616 - Learning Curve of a Minimally Invasive Technique for Percutaneous Pedi...

General Session: MIS-2

Presented by: H. Nicola - View Audio/Video Presentation (Members Only)

Author(s):

H. Nicola(1), M. Da Silva(2), D. Onay(2)

(1) Hospital San Juan de Dios, Spine Surgery, Caracas, Venezuela
(2) Clinica Sanatrix, Caracas, Venezuela

Abstract

Background and Purpose: Minimally invasive posterior lumbar fusion using tubular retractor system has been well reported. Supporters have claimed that this technique reduce soft-tissue trauma, blood loss, postoperative pain, transfusion needs and the length of hospital stay, as compared with reports describing the traditional open procedure. However, very few studies have evaluated the learning curve of this technically demanding surgery. The purpose of this study is to report our clinical experience and evaluate the learning curve of MIS-TLIF based on perioperative variables and clinical and radiologic outcomes.

Methods: Between 2008 and 2015, a total of 246 consecutive patients with LDD underwent 1-level TLIF by 2 surgeons in 1 hospital. Surgery was performed using tubular retractor system for TLIF technique and spinal instrumentation with PPS. Patients were followed up for more than 1 year (average follow-up 32 months). Operative and fluoroscopy duration, blood loss, complications and ambulation recovery time were recorded. Clinical results were assessed using Oswestry Disability Index (ODI) and the Visual Analogue Scale (VAS). Radiographic images were obtained preoperatively and during follow-up to evaluate fusion and migration rate.

Results: The learning curve was assessed using a curve fitting regression analysis. Operative time gradually decreased and the asymptote was achieved at the 64th case; therefore, 64 patients were defined as the “early” group and the subsequent 182 cases were defined as the “late” group for comparison. Comparing both groups demographics were similar. For operative parameters, 4 variables showed differences between the 2 groups: mean operative duration, fluoroscopy duration, ambulation recovery time and complication rate. Operative time was significantly shorter in the late group (152 min) than the early group (235 min), and blood loss during the operation was significantly reduced in the late group (70 ml) compared with the early group (160 mL). Fluoroscopy Mean time was 3,25 minutes in early group and 1,7 minutes in later one. Ambulation recovery time significantly decreased from 2.3 day in the early group to 1.2 in the late group. We found in the early group 10 complications (18,51%): 1 severe radicular damage, 2 durotomy, 1 symptomatic cage migrations, 1 bone graft migration, 3 screws malposition and 2 converted to open; and in the latter group, there were 11 complications (6,79%): 3 durotomy, 1 symptomatic cage migrations, 1 asymptomatic cage migrations, 4 screws malposition and 2 converted to open. At the final follow-up, for clinical outcome parameters, ODI and VAS scores for lower back pain and radiating pain did not differ between the 2 groups. ODI significantly decreased from an average of 44 at the preoperative stage to 11 at the final follow-up. Average VAS scores for lower back pain and radiating pain also significantly decreased from an average of 7.6 to 2.4 and 7.1 to 1.4. For radiological outcome, both groups showed similar good fusion rates.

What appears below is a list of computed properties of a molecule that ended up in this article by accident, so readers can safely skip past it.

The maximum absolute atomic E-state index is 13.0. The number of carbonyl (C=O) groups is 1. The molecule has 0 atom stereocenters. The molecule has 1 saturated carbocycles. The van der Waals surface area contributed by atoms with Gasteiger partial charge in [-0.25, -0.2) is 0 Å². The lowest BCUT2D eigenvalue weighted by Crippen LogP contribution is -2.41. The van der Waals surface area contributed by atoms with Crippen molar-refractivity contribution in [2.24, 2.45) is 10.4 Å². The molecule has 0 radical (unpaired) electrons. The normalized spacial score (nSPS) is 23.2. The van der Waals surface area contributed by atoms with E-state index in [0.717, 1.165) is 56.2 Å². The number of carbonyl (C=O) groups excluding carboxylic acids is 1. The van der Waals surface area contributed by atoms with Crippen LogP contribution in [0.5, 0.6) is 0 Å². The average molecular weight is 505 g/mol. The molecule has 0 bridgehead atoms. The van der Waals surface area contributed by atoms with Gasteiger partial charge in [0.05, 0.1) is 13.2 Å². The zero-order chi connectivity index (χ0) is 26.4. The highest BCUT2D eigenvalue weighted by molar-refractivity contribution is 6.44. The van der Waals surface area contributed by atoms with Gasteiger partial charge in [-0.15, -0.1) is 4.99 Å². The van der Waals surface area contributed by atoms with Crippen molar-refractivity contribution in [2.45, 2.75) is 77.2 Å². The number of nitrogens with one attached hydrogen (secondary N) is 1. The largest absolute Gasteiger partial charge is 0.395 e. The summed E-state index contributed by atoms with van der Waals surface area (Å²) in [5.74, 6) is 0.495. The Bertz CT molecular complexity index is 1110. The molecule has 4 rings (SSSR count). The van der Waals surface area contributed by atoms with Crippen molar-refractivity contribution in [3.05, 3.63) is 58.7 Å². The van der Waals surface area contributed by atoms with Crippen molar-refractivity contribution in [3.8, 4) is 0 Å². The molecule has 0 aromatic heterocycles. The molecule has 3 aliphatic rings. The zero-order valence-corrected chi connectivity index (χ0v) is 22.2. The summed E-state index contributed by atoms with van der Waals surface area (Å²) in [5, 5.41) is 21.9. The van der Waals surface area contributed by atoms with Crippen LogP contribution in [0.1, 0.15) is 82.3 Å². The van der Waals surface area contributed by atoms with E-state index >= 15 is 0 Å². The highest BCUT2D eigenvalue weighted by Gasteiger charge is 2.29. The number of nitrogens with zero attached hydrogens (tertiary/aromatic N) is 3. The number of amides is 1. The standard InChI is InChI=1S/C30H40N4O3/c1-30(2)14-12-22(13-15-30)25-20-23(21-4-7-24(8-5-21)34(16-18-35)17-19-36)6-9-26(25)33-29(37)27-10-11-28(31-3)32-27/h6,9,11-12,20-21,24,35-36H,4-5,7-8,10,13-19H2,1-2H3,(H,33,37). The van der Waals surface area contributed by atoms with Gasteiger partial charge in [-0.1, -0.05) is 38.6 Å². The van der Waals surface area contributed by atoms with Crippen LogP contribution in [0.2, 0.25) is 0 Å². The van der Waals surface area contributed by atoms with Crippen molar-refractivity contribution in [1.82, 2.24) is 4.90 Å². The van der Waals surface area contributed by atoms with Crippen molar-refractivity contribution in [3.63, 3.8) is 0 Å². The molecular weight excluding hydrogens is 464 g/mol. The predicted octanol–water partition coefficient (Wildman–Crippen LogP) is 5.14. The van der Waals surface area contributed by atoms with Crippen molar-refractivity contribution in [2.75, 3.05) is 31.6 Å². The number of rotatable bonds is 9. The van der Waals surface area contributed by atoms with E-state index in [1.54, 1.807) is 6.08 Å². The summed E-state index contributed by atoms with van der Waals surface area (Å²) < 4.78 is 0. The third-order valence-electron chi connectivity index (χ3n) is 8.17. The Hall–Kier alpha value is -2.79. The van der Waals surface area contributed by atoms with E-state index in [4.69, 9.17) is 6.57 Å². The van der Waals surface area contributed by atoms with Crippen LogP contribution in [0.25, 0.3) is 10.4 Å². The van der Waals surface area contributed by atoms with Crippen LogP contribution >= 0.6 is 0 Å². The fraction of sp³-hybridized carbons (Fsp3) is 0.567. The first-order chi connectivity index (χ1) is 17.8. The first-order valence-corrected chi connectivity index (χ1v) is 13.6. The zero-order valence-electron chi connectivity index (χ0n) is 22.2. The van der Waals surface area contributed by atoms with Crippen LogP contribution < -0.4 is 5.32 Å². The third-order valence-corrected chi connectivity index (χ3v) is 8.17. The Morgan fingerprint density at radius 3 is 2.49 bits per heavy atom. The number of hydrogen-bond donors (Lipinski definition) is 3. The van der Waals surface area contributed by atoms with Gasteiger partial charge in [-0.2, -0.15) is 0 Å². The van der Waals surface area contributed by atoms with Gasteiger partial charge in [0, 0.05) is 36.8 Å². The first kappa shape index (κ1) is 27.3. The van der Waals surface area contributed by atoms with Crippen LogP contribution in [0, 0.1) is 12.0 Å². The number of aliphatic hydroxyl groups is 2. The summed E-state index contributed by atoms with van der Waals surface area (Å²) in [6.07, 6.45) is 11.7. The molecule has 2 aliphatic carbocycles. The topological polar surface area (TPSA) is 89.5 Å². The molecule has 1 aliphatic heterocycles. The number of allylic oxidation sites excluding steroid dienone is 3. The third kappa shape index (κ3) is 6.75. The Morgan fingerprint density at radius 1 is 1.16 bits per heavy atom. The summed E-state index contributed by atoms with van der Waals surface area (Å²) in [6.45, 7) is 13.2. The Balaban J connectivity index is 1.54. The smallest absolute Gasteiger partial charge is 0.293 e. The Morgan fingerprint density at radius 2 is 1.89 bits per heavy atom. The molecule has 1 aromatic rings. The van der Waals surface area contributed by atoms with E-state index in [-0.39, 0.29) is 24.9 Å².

Conclusions: Although it is not easy to reach the proficiency in MIS TLIF technique, in our study the latter patients benefited from shorter operative and fluoroscopy duration, ambulation time and complication rate. This means that after the initial learning curve this technique could be an effective and reliable option for the surgical treatment of LDD.